Anyway, Rhody would not cooperate. His defiance was so annoying, . . . but also adorable. I used a picture of another terrier on the lawn at Felton Covered Bridge Park instead. (The article in the Canyon News does not use the thumbnail image.) These are a few of the pictures of Rhody that I did not use.

Even though they are irrelevant to horticulture, I posted these pictures here because they are too amusing to delete without sharing. My primary ‘Six on Saturday‘ article was posted separately.

1. Rhody really can be cute until he realizes that I want to get a picture of him.P90629K

2. Then he gets pompous.P90629K+

3. He briefly considered trying to cooperate.P90629K++

4. He did not consider it for longP90629K+++

5. Then he got annoyed that I was still trying to talk him into being cute for pictures that he wanted no part of.P90629K++++

6. By this time, it was obvious that I needed to turn the camera off.P90629K+++++

This is the link for Six on Saturday, for anyone else who would like to participate:

https://thepropagatorblog.wordpress.com/2017/09/18/six-on-saturday-a-participant-guide/

Six on Saturday: Rhody

 

Everyone loves Rhody. Regardless of how interesting I like to believe my articles are, nothing gets as much attention as the few illustrations that are photo bombed by Rhody. There are not many good pictures of Rhody, and it is difficult to get good pictures of him. He is too active, and when I try to get him to be still for the camera, he looks sad. I suppose that part of the problem is that I am not very proficient with taking pictures of him in action, rather than while he is trying to cooperate for a posed picture. These pictures are not exactly horticulturally oriented. Except for a few background bits, the only horticultural subjects are a big California sycamore that does not fit into the picture, a dead box elder that is mostly gone, and an uninteresting lawn.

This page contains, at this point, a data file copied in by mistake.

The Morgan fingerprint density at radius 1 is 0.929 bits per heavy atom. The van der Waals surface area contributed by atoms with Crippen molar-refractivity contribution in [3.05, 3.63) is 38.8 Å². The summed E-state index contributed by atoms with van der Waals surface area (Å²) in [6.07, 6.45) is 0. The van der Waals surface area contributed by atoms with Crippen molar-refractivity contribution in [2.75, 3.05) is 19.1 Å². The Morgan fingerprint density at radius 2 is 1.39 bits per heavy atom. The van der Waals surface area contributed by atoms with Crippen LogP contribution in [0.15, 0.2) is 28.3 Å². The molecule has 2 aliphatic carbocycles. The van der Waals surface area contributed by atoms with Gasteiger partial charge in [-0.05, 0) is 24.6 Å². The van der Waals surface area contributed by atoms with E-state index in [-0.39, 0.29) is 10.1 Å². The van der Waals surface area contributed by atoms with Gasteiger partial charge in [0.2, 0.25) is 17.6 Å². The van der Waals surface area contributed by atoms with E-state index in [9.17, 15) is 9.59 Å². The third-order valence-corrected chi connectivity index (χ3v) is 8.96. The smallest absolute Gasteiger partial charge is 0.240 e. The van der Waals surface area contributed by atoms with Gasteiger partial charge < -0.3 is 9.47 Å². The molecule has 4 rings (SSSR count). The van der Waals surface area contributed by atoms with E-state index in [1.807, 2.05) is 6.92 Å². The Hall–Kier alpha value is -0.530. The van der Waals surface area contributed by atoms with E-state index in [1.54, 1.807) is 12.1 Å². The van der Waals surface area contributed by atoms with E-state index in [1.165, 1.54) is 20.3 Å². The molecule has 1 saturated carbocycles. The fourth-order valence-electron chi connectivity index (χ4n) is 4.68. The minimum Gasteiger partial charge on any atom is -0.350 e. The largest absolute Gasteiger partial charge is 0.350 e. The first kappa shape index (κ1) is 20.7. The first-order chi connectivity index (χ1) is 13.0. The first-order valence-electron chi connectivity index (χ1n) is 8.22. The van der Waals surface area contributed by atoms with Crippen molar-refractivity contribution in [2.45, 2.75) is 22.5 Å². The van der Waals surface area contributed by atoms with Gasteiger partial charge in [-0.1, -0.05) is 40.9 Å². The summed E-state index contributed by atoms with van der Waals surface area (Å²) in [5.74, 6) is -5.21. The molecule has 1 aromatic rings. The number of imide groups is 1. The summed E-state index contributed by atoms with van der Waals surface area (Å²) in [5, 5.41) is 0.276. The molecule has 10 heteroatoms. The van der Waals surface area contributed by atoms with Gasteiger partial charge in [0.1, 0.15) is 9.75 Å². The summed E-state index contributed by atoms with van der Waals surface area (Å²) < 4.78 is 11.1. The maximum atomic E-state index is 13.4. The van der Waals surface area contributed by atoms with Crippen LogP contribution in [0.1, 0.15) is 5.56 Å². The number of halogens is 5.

1. Rhody is an expert of meteorology. He is looking to the gray sky and predicting rain. He will want to get inside before it arrives.p90119

2. Rhody is also an expert of arboriculture. After inspecting this big California sycamore, he concluded that the ‘bark’ is ‘ruff’. He happens to be particularly fond of dogwoods.p90119+

3. Rhody is stumped. He is wondering where all the firewood from this dead box elder went. It is within a protected riparian zone where deteriorating trees were to be cut down and made safe, but otherwise left on site.p90119++

4. Rhody occasionally inspects his big lawns to evaluate their maintenance, and perhaps find sticks or balls left by trespassing dogs.p90119+++

5. Rhody found the maintenance of this lawn to be satisfactory.p90119++++

6. Rhody is finished with his work and is getting ready for the incoming storm.p90119+++++

This is the link for Six on Saturday, for anyone else who would like to participate:

https://thepropagatorblog.wordpress.com/2017/09/18/six-on-saturday-a-participant-guide/

Dogs

 

It is now September 2, the day after both the feastday of Saint Fiacre, patron saint of gardeners, and the first anniversary of this blog. It is also the anniversary of the only day in the last year that I did not post anything. Yes, the second day of the blog was the only day without a post. Early in those first few days, I posted the only article that was irrelevant to horticulture, and an explanation that I would not make a habit of doing so. I wanted to try it just once to see if I could do it like so many others do. It was overrated. Nonetheless, after almost a year since that naughty diversion from my self imposed discriminating standards, I want to try it again. After all, I have not yet posted a horticulturally oriented article on September 2 within the context of this blog, so why start now.

PRIVET
This is Privet. He passed away on December 1, 2004, after about eleven years of devout service since about 1993 or so.
Privet was a feral dog who lived in Thomspson Creek behind a retail nursery in the Evergreen District of San Jose where I worked temporarily in the early 1990s. Late every afternoon, he commuted down Thompson Creek to a neighborhood pet store where food was left out for him. Aster and Yarrow, two angry guard dogs who lived in the nursery, would thrash about on the inside of the enclosing cyclone fence as they tried to get to him, but only damaged the merchandise inside the fence. I would cuss at him and threaten him through the fence. He would just stare at me blankly, and keep a safe distance.